South Korean TV network places spotlight on Gurnee's Warren Township High School
An innovative teaching technique used in some classes at Warren Township High School in Gurnee and elsewhere in the United States has captured the attention of a South Korean television network.
Korean Broadcasting System's production crew for the "Panorama" documentary is expected to finish its stay in Gurnee on Wednesday by observing the flipped-classroom method at Warren High's Almond Road campus for juniors and seniors. KBS, which went to Warren's O'Plaine Road freshmen-sophomore building Tuesday, is a public broadcaster and the largest TV network in the country.
"It was very unexpected," Almond Road campus Assistant Principal Chris Geocaris said just before the KBS crew with a boom microphone and cameras sat down with five freshmen for a round-table discussion about the method.
Flipped classroom involves teachers presenting lectures and lessons on video that students are supposed to view at home and replay as often as necessary. Students can learn at their own pace while parents have an opportunity to interact with their children and observe what they are being taught.
When in the classroom, students work on applying and practicing the lessons they've learned on the video. Geocaris said teachers who are experts on the subjects have more time to answer questions because the basics are addressed on the video.
The flipped classroom also gives the pupils more time to discuss concepts with each other. Geocaris said the students have more responsibility for their education with the instructional style that some Warren instructors started using in 2011.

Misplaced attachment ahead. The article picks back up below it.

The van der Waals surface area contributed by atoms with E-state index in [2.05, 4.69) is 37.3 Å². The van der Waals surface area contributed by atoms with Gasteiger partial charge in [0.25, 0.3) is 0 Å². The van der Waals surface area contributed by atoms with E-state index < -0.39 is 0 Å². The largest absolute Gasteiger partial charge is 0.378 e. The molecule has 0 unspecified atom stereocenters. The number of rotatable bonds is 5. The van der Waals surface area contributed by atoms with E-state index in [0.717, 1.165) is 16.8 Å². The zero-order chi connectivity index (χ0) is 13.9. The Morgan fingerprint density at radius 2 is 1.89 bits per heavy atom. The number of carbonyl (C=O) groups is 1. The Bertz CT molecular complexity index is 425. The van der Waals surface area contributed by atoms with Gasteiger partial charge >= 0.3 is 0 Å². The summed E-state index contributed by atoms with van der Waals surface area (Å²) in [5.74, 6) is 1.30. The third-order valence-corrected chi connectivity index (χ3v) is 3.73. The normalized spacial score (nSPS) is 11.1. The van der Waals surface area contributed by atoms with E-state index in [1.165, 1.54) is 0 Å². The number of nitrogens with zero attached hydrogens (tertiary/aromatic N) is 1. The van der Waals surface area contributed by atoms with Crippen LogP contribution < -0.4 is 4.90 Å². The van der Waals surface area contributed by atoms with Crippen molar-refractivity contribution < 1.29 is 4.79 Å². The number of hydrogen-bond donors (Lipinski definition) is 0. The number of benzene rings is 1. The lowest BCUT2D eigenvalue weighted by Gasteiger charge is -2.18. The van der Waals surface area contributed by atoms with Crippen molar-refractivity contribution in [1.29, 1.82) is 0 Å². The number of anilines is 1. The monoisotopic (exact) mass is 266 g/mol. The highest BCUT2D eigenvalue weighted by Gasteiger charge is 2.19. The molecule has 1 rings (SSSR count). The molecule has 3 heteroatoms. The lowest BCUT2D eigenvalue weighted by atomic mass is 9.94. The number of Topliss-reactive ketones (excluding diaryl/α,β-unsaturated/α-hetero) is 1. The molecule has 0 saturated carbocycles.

Lake Forest consultant Jonathan Bergmann, who conceived the flipped classroom with another educator, has held workshops for Warren High instructors and recommended the school to KBS when the network contacted him for information about the method this summer. Bergmann asked questions of the five freshmen during the panel discussion for the documentary.
Student Liam Thrawl said he's benefited by replaying lectures before tests for his three classes using the flipped classroom. He said he's appreciated weighing more opinions that come from his classmates on formulas in math class because they receive the teacher's lecture ahead of time on video.
"We have more intense discussions because we have time to discuss," Thrawl said.
KBS visited Spanish, math and science classes on the O'Plaine campus Tuesday. KBS assistant producer Chong Lee said some test programs for the flipped classroom exist in South Korea.
Lee said the flipped-classroom method used at Warren and at high schools in California and Kentucky will be part of the two-hour "Panorama" documentary on the latest education innovations. It is scheduled to air on KBS in January.